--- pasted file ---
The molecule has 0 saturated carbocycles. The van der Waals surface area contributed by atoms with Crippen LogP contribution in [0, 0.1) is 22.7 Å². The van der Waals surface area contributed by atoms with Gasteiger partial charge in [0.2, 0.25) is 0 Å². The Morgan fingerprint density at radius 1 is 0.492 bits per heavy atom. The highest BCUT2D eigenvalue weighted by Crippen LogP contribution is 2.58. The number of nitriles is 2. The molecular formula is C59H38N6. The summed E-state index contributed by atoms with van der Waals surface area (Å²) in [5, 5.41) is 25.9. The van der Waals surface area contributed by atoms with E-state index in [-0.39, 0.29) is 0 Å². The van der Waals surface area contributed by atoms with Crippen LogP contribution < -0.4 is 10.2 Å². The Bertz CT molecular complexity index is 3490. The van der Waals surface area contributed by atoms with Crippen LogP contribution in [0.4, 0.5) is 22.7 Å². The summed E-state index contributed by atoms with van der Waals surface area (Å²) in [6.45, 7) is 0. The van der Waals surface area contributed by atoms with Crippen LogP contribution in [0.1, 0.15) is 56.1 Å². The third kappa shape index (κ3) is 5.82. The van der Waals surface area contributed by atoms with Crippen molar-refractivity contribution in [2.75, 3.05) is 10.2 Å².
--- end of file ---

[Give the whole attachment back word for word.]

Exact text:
The molecule has 0 saturated carbocycles. The van der Waals surface area contributed by atoms with Crippen LogP contribution in [0, 0.1) is 22.7 Å². The van der Waals surface area contributed by atoms with Gasteiger partial charge in [0.2, 0.25) is 0 Å². The Morgan fingerprint density at radius 1 is 0.492 bits per heavy atom. The highest BCUT2D eigenvalue weighted by Crippen LogP contribution is 2.58. The number of nitriles is 2. The molecular formula is C59H38N6. The summed E-state index contributed by atoms with van der Waals surface area (Å²) in [5, 5.41) is 25.9. The van der Waals surface area contributed by atoms with E-state index in [-0.39, 0.29) is 0 Å². The van der Waals surface area contributed by atoms with Crippen LogP contribution < -0.4 is 10.2 Å². The Bertz CT molecular complexity index is 3490. The van der Waals surface area contributed by atoms with Crippen LogP contribution in [0.4, 0.5) is 22.7 Å². The summed E-state index contributed by atoms with van der Waals surface area (Å²) in [6.45, 7) is 0. The van der Waals surface area contributed by atoms with Crippen LogP contribution in [0.1, 0.15) is 56.1 Å². The third kappa shape index (κ3) is 5.82. The van der Waals surface area contributed by atoms with Crippen molar-refractivity contribution in [2.75, 3.05) is 10.2 Å².